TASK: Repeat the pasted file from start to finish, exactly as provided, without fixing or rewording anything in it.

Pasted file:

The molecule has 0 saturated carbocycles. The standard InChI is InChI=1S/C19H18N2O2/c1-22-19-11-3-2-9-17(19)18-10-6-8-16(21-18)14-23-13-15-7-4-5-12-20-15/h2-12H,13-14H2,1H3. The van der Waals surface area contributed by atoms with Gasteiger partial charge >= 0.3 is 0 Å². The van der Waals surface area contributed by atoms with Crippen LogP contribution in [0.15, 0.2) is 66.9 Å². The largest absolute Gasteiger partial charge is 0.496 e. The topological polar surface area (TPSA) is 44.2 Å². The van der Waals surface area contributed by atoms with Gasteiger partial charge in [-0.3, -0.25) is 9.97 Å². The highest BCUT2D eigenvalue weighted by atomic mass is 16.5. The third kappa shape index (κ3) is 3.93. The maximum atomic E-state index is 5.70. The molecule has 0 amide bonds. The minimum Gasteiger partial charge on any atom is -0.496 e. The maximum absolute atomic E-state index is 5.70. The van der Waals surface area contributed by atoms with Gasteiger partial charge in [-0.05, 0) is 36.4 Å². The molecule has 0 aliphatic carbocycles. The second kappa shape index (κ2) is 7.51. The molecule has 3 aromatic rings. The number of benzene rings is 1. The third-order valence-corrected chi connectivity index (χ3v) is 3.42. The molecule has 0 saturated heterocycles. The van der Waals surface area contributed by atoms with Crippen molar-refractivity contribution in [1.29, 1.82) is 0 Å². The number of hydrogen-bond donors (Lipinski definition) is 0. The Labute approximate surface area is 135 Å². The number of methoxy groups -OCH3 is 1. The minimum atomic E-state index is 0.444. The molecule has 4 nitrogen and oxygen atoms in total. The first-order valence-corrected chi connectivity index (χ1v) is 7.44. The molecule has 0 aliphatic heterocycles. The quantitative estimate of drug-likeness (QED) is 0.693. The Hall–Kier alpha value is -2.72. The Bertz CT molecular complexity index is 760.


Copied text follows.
The molecule has 0 saturated carbocycles. The standard InChI is InChI=1S/C19H18N2O2/c1-22-19-11-3-2-9-17(19)18-10-6-8-16(21-18)14-23-13-15-7-4-5-12-20-15/h2-12H,13-14H2,1H3. The van der Waals surface area contributed by atoms with Gasteiger partial charge >= 0.3 is 0 Å². The van der Waals surface area contributed by atoms with Crippen LogP contribution in [0.15, 0.2) is 66.9 Å². The largest absolute Gasteiger partial charge is 0.496 e. The topological polar surface area (TPSA) is 44.2 Å². The van der Waals surface area contributed by atoms with Gasteiger partial charge in [-0.3, -0.25) is 9.97 Å². The highest BCUT2D eigenvalue weighted by atomic mass is 16.5. The third kappa shape index (κ3) is 3.93. The maximum atomic E-state index is 5.70. The molecule has 0 amide bonds. The minimum Gasteiger partial charge on any atom is -0.496 e. The maximum absolute atomic E-state index is 5.70. The van der Waals surface area contributed by atoms with Gasteiger partial charge in [-0.05, 0) is 36.4 Å². The molecule has 0 aliphatic carbocycles. The second kappa shape index (κ2) is 7.51. The molecule has 3 aromatic rings. The number of benzene rings is 1. The third-order valence-corrected chi connectivity index (χ3v) is 3.42. The molecule has 0 saturated heterocycles. The van der Waals surface area contributed by atoms with Crippen molar-refractivity contribution in [1.29, 1.82) is 0 Å². The number of hydrogen-bond donors (Lipinski definition) is 0. The Labute approximate surface area is 135 Å². The number of methoxy groups -OCH3 is 1. The minimum atomic E-state index is 0.444. The molecule has 4 nitrogen and oxygen atoms in total. The first-order valence-corrected chi connectivity index (χ1v) is 7.44. The molecule has 0 aliphatic heterocycles. The quantitative estimate of drug-likeness (QED) is 0.693. The Hall–Kier alpha value is -2.72. The Bertz CT molecular complexity index is 760.